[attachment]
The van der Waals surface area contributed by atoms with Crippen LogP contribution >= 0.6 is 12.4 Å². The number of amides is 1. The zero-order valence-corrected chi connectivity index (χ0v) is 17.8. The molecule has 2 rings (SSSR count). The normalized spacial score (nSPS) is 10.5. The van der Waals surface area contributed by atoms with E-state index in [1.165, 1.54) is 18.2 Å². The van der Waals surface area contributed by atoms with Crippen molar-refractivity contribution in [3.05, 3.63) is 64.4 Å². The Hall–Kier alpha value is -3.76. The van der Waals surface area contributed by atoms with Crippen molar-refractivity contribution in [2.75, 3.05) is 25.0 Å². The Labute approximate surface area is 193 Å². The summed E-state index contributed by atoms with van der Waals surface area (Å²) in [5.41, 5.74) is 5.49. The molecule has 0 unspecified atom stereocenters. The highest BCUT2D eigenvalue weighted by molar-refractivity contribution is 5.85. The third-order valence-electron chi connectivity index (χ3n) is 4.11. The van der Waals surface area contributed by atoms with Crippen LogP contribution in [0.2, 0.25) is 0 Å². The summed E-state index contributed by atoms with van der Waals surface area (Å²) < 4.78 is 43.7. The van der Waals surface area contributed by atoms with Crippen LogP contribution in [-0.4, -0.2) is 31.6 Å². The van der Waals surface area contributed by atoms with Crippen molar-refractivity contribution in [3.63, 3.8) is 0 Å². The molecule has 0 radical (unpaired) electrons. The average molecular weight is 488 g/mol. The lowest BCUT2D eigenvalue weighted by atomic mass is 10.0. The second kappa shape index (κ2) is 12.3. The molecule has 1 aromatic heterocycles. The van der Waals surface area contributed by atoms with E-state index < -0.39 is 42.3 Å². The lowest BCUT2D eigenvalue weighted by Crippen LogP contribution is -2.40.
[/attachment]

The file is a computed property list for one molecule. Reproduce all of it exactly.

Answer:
The van der Waals surface area contributed by atoms with Crippen LogP contribution >= 0.6 is 12.4 Å². The number of amides is 1. The zero-order valence-corrected chi connectivity index (χ0v) is 17.8. The molecule has 2 rings (SSSR count). The normalized spacial score (nSPS) is 10.5. The van der Waals surface area contributed by atoms with E-state index in [1.165, 1.54) is 18.2 Å². The van der Waals surface area contributed by atoms with Crippen molar-refractivity contribution in [3.05, 3.63) is 64.4 Å². The Hall–Kier alpha value is -3.76. The van der Waals surface area contributed by atoms with Crippen molar-refractivity contribution in [2.75, 3.05) is 25.0 Å². The Labute approximate surface area is 193 Å². The summed E-state index contributed by atoms with van der Waals surface area (Å²) in [5.41, 5.74) is 5.49. The molecule has 0 unspecified atom stereocenters. The highest BCUT2D eigenvalue weighted by molar-refractivity contribution is 5.85. The third-order valence-electron chi connectivity index (χ3n) is 4.11. The van der Waals surface area contributed by atoms with Crippen LogP contribution in [0.2, 0.25) is 0 Å². The summed E-state index contributed by atoms with van der Waals surface area (Å²) < 4.78 is 43.7. The van der Waals surface area contributed by atoms with Crippen LogP contribution in [-0.4, -0.2) is 31.6 Å². The van der Waals surface area contributed by atoms with Crippen molar-refractivity contribution in [3.63, 3.8) is 0 Å². The molecule has 0 radical (unpaired) electrons. The average molecular weight is 488 g/mol. The lowest BCUT2D eigenvalue weighted by atomic mass is 10.0. The second kappa shape index (κ2) is 12.3. The molecule has 1 aromatic heterocycles. The van der Waals surface area contributed by atoms with E-state index < -0.39 is 42.3 Å². The lowest BCUT2D eigenvalue weighted by Crippen LogP contribution is -2.40.